From the Association of the Miraculous Medal
THE EARLY LIFE OF SAINT CATHERINE LABOURÉ
SANCTITY THROUGH LOVING SERVICE
The fact that Saint Catherine rested her hands on the lap of the Blessed Mother did not make her a saint. She personally worked no miracles, nor did she practice externally heroic charity like other great saints. She was not materially poor as were the children of Fatima and Saint Bernadette... She sprang from upper middle class parents among the meadows and vineyards of Burgundy, France. Her father was an educated man and an excellent farmer living in the village of Fain-les-Moutiers not far from Djon. Her sanctity consists in half a century of faithful service as a simple Daughter of Charity.
CHILD OF MARY
As the evening Angelus sounded, Catherine was born of Pierre and Madeleine Louise Labouré
on May 2, 1806. She was the ninth child of a family of eleven. Fifteen minutes
after her birth, her name was entered on the city records. The next day, she
was baptized on the feast of the Finding of The True Cross. It seems more than
a coincidence that Catherine was born at the ringing of the Angelus; surely
it was God's charming touch—the heralding by our Lady's bells of the saint
who was to be so highly favored by Mary. Nor was it an accident that Catherine's
name received the prompt attention of the world... certainly it was her holy
mother's intuition that led Madeleine Louise Laboure to call attention to her
special child. Even the feast of Catherine's baptism was prophetic, for
Catherine was to find the cross in every turn
of her life, to have deep devotion for it, and to see a mysterious vision
of the cross.
When Catherine was nine years old, her mother died. After the burial service, little Catherine retired to her room, stood on a chair, took our Lady's statue from the wall, kissed it, and said: "Now, dear Lady, you are to be my mother."
GOD HAS DESIGNS
After living a year in Paris with her Aunt Margaret, Catherine came back to
her father's home to supervise the household. She was her father's favorite
child, and this efficient, stern, upper middle class farmer depended on her.
On January 25, 1818, Catherine received her First Holy Communion. From that
day on she arose every morning at 4:00 a.m., walked several miles to church in
order to assist at Mass, and to pray.
One day she had a dream in which she saw an old priest say Mass. After Mass, the priest turned and beckoned her with his finger, but she drew backwards, keeping her eye on him. The vision moved to a sick room where she saw the same priest, who said: "My child, it is a good deed to look after the sick; you run away now, but one day you will be glad to come to me. God has designs on you—do not forget it." Later, she awoke, not knowing the significance of the dream.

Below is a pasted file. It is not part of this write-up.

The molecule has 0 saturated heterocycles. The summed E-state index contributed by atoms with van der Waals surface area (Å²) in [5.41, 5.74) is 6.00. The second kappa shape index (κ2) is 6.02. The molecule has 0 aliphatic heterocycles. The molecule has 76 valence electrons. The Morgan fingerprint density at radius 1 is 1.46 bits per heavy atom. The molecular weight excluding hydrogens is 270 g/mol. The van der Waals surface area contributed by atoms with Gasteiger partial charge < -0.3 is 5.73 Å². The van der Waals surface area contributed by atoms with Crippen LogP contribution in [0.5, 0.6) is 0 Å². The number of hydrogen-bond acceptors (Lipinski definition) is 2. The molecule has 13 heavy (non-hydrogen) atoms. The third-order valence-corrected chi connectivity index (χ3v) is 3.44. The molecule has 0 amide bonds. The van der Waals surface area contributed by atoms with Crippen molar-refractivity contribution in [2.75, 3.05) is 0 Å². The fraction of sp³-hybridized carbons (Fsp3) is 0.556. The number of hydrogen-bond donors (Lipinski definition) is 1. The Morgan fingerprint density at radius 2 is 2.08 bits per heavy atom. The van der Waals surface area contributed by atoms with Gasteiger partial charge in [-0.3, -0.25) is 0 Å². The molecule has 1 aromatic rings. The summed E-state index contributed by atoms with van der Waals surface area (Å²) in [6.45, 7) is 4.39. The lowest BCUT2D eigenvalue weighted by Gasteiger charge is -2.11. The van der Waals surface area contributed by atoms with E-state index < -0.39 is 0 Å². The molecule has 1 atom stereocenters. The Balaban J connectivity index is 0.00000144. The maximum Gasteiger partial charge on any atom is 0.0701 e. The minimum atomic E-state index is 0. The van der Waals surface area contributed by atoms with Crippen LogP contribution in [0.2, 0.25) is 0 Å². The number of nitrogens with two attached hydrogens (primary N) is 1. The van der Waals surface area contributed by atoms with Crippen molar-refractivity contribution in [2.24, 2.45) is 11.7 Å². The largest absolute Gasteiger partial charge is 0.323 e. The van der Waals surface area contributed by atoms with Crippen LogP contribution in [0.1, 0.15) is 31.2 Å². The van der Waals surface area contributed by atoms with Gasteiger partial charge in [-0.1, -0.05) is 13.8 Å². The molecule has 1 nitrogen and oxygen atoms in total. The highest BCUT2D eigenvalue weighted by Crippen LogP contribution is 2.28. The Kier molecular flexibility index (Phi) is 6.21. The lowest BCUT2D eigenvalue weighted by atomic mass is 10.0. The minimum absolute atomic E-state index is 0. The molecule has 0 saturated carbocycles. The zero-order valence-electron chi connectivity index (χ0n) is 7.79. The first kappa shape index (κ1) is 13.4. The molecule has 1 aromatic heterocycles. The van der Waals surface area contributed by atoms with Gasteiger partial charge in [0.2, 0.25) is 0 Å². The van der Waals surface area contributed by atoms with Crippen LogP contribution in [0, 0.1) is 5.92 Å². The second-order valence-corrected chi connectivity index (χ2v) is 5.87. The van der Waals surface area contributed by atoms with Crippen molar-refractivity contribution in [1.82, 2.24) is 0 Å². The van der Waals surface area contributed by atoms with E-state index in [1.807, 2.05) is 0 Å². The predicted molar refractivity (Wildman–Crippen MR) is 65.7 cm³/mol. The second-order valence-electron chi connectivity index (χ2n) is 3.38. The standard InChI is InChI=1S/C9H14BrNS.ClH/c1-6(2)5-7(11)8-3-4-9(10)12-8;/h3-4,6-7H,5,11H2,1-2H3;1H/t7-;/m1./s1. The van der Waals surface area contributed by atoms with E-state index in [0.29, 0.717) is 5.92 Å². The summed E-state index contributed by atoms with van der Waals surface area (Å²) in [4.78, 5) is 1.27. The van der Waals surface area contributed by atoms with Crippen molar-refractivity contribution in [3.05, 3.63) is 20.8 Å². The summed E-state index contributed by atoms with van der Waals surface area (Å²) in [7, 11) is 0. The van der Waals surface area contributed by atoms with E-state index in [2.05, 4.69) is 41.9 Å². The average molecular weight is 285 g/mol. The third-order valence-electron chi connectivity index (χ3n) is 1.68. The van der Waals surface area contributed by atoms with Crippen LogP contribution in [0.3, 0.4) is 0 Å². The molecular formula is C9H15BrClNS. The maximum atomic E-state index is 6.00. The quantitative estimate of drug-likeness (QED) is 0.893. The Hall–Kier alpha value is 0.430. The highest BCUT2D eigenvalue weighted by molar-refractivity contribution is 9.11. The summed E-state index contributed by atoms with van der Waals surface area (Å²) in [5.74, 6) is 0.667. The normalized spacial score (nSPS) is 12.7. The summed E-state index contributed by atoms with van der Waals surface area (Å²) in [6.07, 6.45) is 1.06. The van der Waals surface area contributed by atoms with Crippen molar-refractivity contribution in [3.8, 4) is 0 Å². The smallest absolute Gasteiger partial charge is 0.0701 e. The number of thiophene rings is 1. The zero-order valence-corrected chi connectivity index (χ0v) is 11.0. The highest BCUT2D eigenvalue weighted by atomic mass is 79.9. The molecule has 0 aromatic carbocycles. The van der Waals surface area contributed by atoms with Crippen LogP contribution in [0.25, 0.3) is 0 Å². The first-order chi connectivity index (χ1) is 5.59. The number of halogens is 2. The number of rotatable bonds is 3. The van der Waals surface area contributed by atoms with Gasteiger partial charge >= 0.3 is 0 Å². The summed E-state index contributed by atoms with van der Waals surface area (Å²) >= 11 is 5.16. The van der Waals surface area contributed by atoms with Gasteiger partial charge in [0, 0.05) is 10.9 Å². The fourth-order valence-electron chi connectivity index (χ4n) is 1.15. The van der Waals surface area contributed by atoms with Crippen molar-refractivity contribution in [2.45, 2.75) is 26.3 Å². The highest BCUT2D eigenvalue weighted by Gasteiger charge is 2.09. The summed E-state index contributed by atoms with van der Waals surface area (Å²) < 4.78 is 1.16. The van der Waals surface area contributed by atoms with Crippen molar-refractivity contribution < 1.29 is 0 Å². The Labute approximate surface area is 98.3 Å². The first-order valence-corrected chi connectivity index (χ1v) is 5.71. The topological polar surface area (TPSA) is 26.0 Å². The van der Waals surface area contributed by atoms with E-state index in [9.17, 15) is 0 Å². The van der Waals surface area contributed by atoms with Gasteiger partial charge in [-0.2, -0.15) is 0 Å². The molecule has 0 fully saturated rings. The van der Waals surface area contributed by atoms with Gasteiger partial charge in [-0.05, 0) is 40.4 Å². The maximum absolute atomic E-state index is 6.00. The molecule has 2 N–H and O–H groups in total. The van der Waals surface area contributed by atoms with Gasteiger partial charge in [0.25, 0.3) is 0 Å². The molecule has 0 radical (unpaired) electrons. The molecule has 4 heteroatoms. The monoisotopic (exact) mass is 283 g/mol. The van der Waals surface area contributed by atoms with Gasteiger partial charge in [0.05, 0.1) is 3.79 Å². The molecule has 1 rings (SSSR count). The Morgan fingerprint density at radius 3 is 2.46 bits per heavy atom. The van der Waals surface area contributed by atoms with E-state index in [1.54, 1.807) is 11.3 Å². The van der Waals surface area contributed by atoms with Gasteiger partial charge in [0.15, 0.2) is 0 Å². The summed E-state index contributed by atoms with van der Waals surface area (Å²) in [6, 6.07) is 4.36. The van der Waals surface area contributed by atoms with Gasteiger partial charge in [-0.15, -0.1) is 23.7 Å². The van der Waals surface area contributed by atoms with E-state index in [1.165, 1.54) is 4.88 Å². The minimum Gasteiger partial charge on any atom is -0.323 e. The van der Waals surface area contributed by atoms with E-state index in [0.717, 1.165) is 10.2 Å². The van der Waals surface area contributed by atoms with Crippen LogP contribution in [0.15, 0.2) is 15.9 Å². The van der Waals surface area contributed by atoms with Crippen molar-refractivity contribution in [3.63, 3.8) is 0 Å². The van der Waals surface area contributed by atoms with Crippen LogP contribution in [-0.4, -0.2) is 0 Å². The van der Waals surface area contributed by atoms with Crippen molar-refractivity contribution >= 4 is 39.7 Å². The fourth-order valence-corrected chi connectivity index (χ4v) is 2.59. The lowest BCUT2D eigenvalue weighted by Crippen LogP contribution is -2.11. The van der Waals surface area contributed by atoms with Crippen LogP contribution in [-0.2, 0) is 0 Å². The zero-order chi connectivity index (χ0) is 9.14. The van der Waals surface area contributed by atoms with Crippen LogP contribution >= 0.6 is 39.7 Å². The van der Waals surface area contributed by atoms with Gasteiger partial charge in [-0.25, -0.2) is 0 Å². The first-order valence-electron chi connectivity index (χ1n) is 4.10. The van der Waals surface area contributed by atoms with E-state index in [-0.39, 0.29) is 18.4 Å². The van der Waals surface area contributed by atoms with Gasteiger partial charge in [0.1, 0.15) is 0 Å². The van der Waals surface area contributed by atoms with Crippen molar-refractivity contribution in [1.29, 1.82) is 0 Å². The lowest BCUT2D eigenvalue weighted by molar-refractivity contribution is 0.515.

Sometime later, while visiting a hospital of the Daughters of Charity, she noticed a priest's picture on the wall. She asked a sister who he might be, and was told: "Our Holy Founder Saint Vincent de Paul." Catherine had seen this same priest in the dream.
SISTER CATHERINE, DAUGHTER OF CHARITYIn January of 1830, Catherine Laboure became a postulant in the hospice of the Daughters of Charity at Catillon-sur-Seine. Three months later, she was again in Paris, this time to enter the Seminary at the Mother House of the Daughters of Charity. Shortly after she entered her new home, God was pleased to grant her several extraordinary visions. On three consecutive days she beheld the heart of Saint Vincent above the reliquary in which his relics were exposed, each time under a different aspect. At other times, she beheld our divine Lord in front of the Blessed Sacrament; this would occur especially during Mass when he would appear as he was described in the liturgy of the day.
MARY APPEARS TO SAINT CATHERINE LABOURÉ
THE FIRST APPARITION
On the eve of the Feast of
Saint Vincent de Paul, July 19, the Sister Superior
spoke to the novices about the virtues of their Holy Founder and gave each of
them a piece of cloth from his surplice. Catherine earnestly prayed to Saint Vincent
that she might see the mother of God with her own eyes.
She was convinced that she would see the Blessed Virgin Mary that very night. In her conviction, Catherine fell asleep. Before long, a brilliant light and the voice of a child awakened her. "Sister Labouré, come to the Chapel; the Blessed Virgin awaits you."